I’m currently waiting at speech therapy while my third child practices his words. I’m learning some unique lessons from this kid that I didn’t from the first two, and I’m sure there will be more to come. That’s not to say the first two didn’t teach me things, but the third child is the wild child! Here are some thoughts on our journey with him so far.
One of These Things is Not Like the Other
If our only parenting experience had been with the first two kids, my outlook on raising kids would be significantly different. I would have claimed that it was a piece of cake. You’ll be fine if you put kids to bed on time, consistently use timeouts when they do something wrong, and don’t give them chicken nuggets when they don’t want what you cooked. They’ll turn out like angels, and you will be parent of the year. All those people who can’t control their kids are doing it wrong.
And then we had our third.
He’s quickly approaching four years old right now, but it took a year or two before we noticed he was different. We’ve always been pretty good about not measuring our kids against the baby books. We didn’t freak out if they hadn’t done the thing they were supposed to do by the time they were supposed to do it, but something was different about the third one. He crawled and walked at really normal times, but months 12-24 were different.
The words didn’t come to him like they did to the first two. They babbled first, then words, and their speech steadily progressed. That wasn’t happening with him. When there should have been ma-ma and da-da and all those other first words…there wasn’t. He wasn’t very verbal, and when he was, they were rarely words. Over the course of his second year, some words did start to come, and he did express himself, but he was behind…far behind.
Getting Him the Help He Needs
When you have a 2 year old struggling to express what they want or how they’re feeling, it comes out in other ways. For the first time in our parenting career, we had a hitter. Our first two weren’t perfect, but this was new for us. It was to the point where we would leave him in the toddler room at church, and get pulled out of a meeting because he was being so bad. Even around family we had to constantly watch him. We were still doing timeouts, but it wasn’t the silver bullet that it was with the first two. Timeouts didn’t make the words come, so the acting out continued.
He would get frustrated because he didn’t have the language to express himself. When you can’t run to mom and dad and tattle on big sister, then you pull her hair. You hit, you bite, and you throw things. When words aren’t in your arsenal, you use your other tools. At his second year check-up, the pediatrician mentioned speech services, but we couldn’t even picture that. He was so young. We knew something had to be done when year three rolled around, and he still hadn’t made a lot of progress.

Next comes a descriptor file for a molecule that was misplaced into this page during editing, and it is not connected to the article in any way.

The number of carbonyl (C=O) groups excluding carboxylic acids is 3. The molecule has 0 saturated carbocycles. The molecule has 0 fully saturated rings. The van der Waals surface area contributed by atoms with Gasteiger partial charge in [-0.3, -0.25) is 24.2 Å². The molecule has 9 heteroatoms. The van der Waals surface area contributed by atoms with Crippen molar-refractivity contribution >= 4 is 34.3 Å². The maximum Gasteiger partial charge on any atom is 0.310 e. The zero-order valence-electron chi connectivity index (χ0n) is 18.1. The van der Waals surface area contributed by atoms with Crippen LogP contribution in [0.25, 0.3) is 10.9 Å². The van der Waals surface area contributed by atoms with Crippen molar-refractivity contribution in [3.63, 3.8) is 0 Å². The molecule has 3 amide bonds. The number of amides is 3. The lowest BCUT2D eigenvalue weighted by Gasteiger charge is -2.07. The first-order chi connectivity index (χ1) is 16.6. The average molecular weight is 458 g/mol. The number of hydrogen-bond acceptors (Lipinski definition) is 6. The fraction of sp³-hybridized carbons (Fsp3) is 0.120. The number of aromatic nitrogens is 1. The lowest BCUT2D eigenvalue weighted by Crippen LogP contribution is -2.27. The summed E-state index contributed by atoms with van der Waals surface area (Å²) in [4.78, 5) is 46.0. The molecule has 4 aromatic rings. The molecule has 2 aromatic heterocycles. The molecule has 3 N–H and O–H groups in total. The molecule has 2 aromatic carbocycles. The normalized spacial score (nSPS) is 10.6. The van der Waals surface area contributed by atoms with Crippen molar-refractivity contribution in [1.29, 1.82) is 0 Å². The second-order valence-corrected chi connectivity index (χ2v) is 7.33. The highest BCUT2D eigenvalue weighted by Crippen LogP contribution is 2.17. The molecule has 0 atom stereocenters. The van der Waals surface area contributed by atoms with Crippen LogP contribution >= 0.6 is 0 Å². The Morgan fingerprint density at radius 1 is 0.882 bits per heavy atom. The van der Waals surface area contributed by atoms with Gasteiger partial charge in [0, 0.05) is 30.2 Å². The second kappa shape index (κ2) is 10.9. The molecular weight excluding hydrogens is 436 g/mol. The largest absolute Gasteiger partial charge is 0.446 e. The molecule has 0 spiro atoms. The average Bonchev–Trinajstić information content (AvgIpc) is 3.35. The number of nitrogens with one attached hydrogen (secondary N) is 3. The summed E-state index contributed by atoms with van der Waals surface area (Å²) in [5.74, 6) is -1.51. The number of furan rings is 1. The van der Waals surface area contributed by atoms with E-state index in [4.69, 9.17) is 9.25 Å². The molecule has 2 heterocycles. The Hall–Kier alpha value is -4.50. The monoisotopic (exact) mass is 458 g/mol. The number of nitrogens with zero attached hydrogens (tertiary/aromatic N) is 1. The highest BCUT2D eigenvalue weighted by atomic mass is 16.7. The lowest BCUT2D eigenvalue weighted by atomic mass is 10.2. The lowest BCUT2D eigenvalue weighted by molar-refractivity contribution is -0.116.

Our first two have actually gone to speech, but for really minor issues, like a specific letter or blend they have a hard time with. I blame my mumbling. We made sure his hearing was good, and he passed that. Then we did a speech evaluation, and it confirmed what we already knew. Child three is in full on speech therapy, for pretty much everything. The whole alphabet. We’re going every week, and he plays games, and he practices. We’re doing everything we know how to help move him along. It’s slow, but he’s making progress.
Not Letting Fear Consume Me
The other week we were at a baseball game for the oldest, and our youngest rattled off 20 words in a row, and not one of them made sense. The people around us were nice, but my initial emotion was embarrassment. What are all these people thinking about my kid? That was quickly followed by an emotion I have more often: fear. What if this doesn’t get better? What if he has other issues we don’t know about? What’s going to happen when he gets to school? Fear, lots of it. Fear of the unknown, fear that he won’t be successful, and fear that he’ll be made fun of. All this stuff I can’t control.
As of right now, he only has a speech issue, and we might get that all figured out, and everything will be fine. I’m not going to pretend I understand what it’s like to have a special needs child, but I feel like I’m getting a small glimpse. Each little bit of progress he makes is reassuring, but it’s hard because this isn’t want I had planned.
Give It Up to God
I am not in control. I can’t control his progress. I can’t snap my fingers and zip his progress forward and catch him up. If I don’t lean on God, it’ll drive me crazy. That fear will just send me down a rabbit hole, thinking about all the worst case scenarios that might happen. Even as I type this I quickly forget about all the things he can say, and I focus on the frustrating times where I don’t know what he’s asking for. I forget about how far he has already come, because it seems like he still has so far to go.
So I’ll pray for patience and understanding. Pray that I keep myself aware of the lessons I can learn. How can this teach me to be a better dad? What shortcomings do I need to work on so that I can better support him? We all like to think about the positives of being a parent, but it’s not always easy. Whatever challenges our kids face, and I know this won’t be the last, I want to be there for them. And whatever shortcomings I have, because I have many, I pray God continues to work on me and refine me into the dad I need to be.